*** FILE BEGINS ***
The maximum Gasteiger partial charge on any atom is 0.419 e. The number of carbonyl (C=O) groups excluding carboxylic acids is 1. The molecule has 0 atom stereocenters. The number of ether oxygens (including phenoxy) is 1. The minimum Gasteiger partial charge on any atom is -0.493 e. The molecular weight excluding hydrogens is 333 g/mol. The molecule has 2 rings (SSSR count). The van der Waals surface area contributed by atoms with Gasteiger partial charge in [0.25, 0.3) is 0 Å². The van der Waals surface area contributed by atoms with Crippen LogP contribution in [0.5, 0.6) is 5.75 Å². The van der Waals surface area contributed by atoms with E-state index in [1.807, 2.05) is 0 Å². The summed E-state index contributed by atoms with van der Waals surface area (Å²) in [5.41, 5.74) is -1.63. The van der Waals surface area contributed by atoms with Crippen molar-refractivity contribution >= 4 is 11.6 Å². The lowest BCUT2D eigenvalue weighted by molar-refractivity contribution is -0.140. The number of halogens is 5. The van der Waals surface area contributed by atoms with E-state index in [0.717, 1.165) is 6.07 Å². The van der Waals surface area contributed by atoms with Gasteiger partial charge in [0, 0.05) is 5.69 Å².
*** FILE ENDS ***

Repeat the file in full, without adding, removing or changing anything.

The maximum Gasteiger partial charge on any atom is 0.419 e. The number of carbonyl (C=O) groups excluding carboxylic acids is 1. The molecule has 0 atom stereocenters. The number of ether oxygens (including phenoxy) is 1. The minimum Gasteiger partial charge on any atom is -0.493 e. The molecular weight excluding hydrogens is 333 g/mol. The molecule has 2 rings (SSSR count). The van der Waals surface area contributed by atoms with Gasteiger partial charge in [0.25, 0.3) is 0 Å². The van der Waals surface area contributed by atoms with Crippen LogP contribution in [0.5, 0.6) is 5.75 Å². The van der Waals surface area contributed by atoms with E-state index in [1.807, 2.05) is 0 Å². The summed E-state index contributed by atoms with van der Waals surface area (Å²) in [5.41, 5.74) is -1.63. The van der Waals surface area contributed by atoms with Crippen molar-refractivity contribution >= 4 is 11.6 Å². The lowest BCUT2D eigenvalue weighted by molar-refractivity contribution is -0.140. The number of halogens is 5. The van der Waals surface area contributed by atoms with E-state index in [0.717, 1.165) is 6.07 Å². The van der Waals surface area contributed by atoms with Gasteiger partial charge in [0, 0.05) is 5.69 Å².